Me­di­ocrity Rules

Poor rankings of In­dian var­si­ties ex­em­plify the rot in ed­u­ca­tion

The Times of India (New Delhi edition) - - An Epiphany Of Ideas -

Once again ex­em­pli­fy­ing the lack­lus­tre qual­ity of ed­u­ca­tion in the coun­try, no In­dian univer­sity has fea­tured in the top 300 in the lat­est Times Higher Ed­u­ca­tion World Univer­sity Rankings. In fact, In­dian higher ed­u­ca­tion ap­pears to have re­ceded with the high­est ranked In­dian var­sity – IISc Ban­ga­lore – fall­ing from the 251300 bracket to the 301-350 cat­e­gory. Although the to­tal number of In­dian en­tries went up from 49 to 56 this year in the over­all 1,300-univer­sity list, only six uni­ver­si­ties made it to the 300 to 500 rankings.

In con­trast, China has seven of its uni­ver­si­ties in the top 200 and its Ts­inghua Univer­sity – ranked 23 – is the high­est ranked Asian univer­sity. This is the re­sult of China’s fo­cussed and sus­tained in­vest­ment in ed­u­ca­tion. In­ter­est­ingly, de­spite be­ing a com­mu­nist regime, China re­alised the im­por­tance of qual­ity ed­u­ca­tion in na­tion-build­ing and moved to im­ple­ment global best prac­tices for its uni­ver­si­ties. In­dia, how­ever, con­tin­ues to view ed­u­ca­tion through the prism of pa­tron­age. This has en­abled a highly bu­reau­cratic set-up that al­lows lit­tle au­ton­omy to uni­ver­si­ties. Ad­di­tion­ally, In­dia’s so­cial­ist streak has hand­i­capped higher ed­u­ca­tion through in­stru­ments such as reser­va­tions and deep sus­pi­cion of for­eign in­vest­ments in the sec­tor.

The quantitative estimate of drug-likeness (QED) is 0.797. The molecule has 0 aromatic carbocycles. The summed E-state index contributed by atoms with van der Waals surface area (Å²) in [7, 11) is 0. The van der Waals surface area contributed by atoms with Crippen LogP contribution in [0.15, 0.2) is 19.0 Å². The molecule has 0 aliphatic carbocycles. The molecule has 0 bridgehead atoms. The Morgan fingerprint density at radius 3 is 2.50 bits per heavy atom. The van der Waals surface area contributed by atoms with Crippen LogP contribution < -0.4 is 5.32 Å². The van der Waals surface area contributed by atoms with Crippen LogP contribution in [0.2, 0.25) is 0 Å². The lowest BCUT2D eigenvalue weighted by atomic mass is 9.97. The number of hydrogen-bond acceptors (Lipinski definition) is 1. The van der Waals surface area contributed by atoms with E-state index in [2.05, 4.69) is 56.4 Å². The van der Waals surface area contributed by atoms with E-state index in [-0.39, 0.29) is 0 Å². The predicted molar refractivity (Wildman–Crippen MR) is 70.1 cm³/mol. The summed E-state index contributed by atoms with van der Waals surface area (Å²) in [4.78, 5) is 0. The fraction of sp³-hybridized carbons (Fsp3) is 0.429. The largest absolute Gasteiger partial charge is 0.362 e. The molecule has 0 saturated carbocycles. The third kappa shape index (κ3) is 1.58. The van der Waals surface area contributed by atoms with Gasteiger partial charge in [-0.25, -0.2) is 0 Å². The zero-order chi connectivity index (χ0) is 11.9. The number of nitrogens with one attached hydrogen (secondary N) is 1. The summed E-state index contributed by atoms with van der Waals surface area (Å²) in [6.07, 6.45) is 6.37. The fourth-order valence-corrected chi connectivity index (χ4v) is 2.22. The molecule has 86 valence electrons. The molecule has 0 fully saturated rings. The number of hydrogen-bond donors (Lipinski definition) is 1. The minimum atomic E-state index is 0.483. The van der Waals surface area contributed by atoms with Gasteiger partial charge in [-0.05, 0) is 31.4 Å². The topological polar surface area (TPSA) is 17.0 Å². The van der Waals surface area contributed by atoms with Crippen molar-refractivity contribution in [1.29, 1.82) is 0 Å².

Un­til this ten­dency to mi­cro­man­age is dis­carded things will only go from bad to worse. For mer­i­toc­racy to flour­ish, a shift has to be made from con­trol to mar­ket-ori­ented stan­dards and in­de­pen­dent ac­cred­i­ta­tion. Gov­ern­ment must know that it can’t man­date qual­ity ed­u­ca­tional institutes by fiat. If it is un­able to drop heavy reg­u­la­tions for po­lit­i­cal rea­sons, an al­ter­na­tive ap­proach would be to set up spe­cial ed­u­ca­tion zones free of them, and in­vite top for­eign uni­ver­si­ties to set up there. This will lead to com­pe­ti­tion among var­si­ties and raise over­all stan­dards. Oth­er­wise, lack­ing em­ploy­able skills, In­dia’s de­mo­graphic div­i­dend is bound to turn into a de­mo­graphic time bomb – a process that has al­ready be­gun.

Newspapers in English

Newspapers from India

© PressReader. All rights reserved.